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“Thai Park” - Unauthorized market and Sunday picnic at Preußenpark, Berlin, Wilmersdorf.


Ordnungsamt Raid in Preußenpark.

(In)Stabilities and Conflict in Informal Urban Practices
by Christian Haid

In times of growing inequality and neoliberalization, urban in¬formality is expanding globally. Until recently, informality has been associated mainly with cities located in the so-called Global South. However, informalization in urban areas is also proliferating in the Global North. So far, urban informality research has predominantly focused on non-Western contexts. With my dissertation, I seek to contribute to a growing body of literature that is engaged with this topic in regard to metropolises of the North- West.

The city of Berlin presents itself as a fertile starting point for undertaking such a study. Informal activities have always played an integral role in Berlin’s urban life, contributing substantially to solidifying the reputation of Berlin as the city of “anything goes”. The availability of space and the fragmented urban landscape left many places un(der)regulated. These grey zones or loopholes have very much nurtured a thriving culture of informal activities, not only on economic, but also on political, spatial, governmental, aesthetic and ethno-cultural levels.


Although many of these activities are tolerated and at times even encouraged, conflicts over informal practices have augmented recently, especially in the city’s public spaces. Therefore, my research is concerned with the analysis of how modes of informality and informal practices are being negotiated. With a particular focus on informal economic activities such as food vending, bottle collecting, and agents offering all kinds of services in three contested public parks in Berlin, this research investigates in what ways the everyday life of people engaged in these practices are rendered (un)stable. This question is addressed by a qualitative mixed methods approach (ethnography, discourse analysis, etc) to unearth inherent (in)stabilities in the researched practices that are closely linked to broad influences such as everyday com¬petition, urban governance, and the uneven enforcement of local rules and regulations; as well as to local discourses and various forms of representation.

The focus on conflicts, contests and friction within informal prac¬tices addresses the critical points central to the constantly changing dynamics of the informal landscape, the involved instabilities and the incessant remaking of the city through these transient practices. Informality therein is understood as the ever-shifting interrelation of what is appropriate and what is inappropriate, licit and illicit, legal and illegal, authorized and unauthorized, accepted and unaccepted, of what is legitimate and what is illegitimate (cf. Roy 2009: 80). Characteristically, informal activities, such as food hawking, the unauthorized erection of built structures, mobile housing in the parking bay, bottle collecting, garbage recycling, camping, electronic waste picking, cigarette vending, etc., are fluid, temporal, at times unconscious, reflexive, concealed, ordinary and everyday.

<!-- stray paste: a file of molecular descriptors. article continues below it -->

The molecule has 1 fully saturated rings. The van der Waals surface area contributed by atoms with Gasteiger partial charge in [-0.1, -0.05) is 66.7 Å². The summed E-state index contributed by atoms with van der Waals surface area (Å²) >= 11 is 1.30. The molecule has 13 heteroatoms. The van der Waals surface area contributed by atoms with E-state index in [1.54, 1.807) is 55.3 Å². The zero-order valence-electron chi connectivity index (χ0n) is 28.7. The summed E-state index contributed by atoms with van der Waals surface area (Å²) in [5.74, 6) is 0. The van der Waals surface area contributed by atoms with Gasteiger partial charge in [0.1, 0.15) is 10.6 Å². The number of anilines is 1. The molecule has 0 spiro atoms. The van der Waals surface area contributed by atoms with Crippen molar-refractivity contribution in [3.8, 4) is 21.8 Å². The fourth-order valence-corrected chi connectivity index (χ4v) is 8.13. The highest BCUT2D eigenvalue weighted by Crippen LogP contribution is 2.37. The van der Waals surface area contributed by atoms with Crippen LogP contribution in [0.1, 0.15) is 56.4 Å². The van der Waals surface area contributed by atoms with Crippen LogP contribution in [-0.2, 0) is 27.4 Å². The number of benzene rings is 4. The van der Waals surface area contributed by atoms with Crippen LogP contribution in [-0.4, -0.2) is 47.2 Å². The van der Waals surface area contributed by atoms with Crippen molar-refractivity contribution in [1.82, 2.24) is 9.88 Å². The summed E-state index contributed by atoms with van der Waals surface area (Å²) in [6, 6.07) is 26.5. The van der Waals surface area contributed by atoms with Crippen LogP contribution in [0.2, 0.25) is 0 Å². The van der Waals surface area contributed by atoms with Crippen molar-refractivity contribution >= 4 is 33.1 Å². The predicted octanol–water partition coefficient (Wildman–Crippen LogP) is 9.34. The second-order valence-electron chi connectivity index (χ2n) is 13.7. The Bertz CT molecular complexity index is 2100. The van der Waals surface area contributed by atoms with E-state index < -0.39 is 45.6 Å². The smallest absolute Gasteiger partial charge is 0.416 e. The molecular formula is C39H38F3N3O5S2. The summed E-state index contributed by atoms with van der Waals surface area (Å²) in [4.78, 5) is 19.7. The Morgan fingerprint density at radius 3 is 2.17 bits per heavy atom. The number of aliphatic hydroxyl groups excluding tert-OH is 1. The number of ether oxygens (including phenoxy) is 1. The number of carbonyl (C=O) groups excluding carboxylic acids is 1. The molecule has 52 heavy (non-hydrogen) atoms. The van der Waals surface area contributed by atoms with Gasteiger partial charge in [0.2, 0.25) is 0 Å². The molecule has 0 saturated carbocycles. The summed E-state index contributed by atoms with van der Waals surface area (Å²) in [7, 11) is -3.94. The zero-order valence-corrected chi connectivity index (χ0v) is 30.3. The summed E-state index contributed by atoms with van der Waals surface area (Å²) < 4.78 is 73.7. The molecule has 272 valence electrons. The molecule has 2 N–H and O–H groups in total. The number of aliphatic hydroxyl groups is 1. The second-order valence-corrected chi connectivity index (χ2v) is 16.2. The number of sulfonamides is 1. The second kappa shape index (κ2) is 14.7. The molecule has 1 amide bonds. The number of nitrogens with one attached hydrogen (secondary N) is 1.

Learning from the South

Although the research concentrates on the specific context of Berlin, a comparative approach of “thinking cities through elsewhere” (Robinson 2014) is operative in terms of gaining a broader more general understanding of urban informality. If many cities of the Global South are characterized by informal economies, many forms of irregularity have also shaped the cities of the North. Therefore, conceptually the project pursues a perspective of “seeing from the South” that seeks to re-contextualize, scrutinize, rethink and operationalize notions of urban informality and approaches in postcolonial urban theory. I depart from the approach of the Global South being “everywhere but always somewhere”, a concept-metaphor that “reterritorializes global space in the interests of repossession by the dispossessed” (Sparke 2007).Therefore, within this context, postcolonial theory, if kept “near” (and not merely taken and applied unaltered) has the capacity to unveil, better explain and conceptualize urban phenomena in cities like Berlin, and subsequently enrich global urban theory more generally.

Such a broadened analysis resonates with the theme of the IGK “The World in the City”, and embeds itself in the emerging debate of developing a global urban theory.

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Christian Haid’s academic background is in urban sociology, architecture and
urban planning. He holds a Masters degree in architecture from the Academy
of Fine Arts Vienna in 2007. After practicing as an architect and urban planner
Christian graduated in the interdisciplinary Masters degree in Urban Studies
from University College London in 2011.

Since 2012 he is DFG Fellow at the IGK.
His doctoral dissertation is supervised by Prof. Talja Blokland, Chair of Urban and
Regional Sociology, Humboldt University Berlin; Ass. Prof. Kanishka
Goonewardena, Department of Geography, University of Toronto; Prof. Harvey
Molotch, Sociology and Metropolitan Studies, New York University.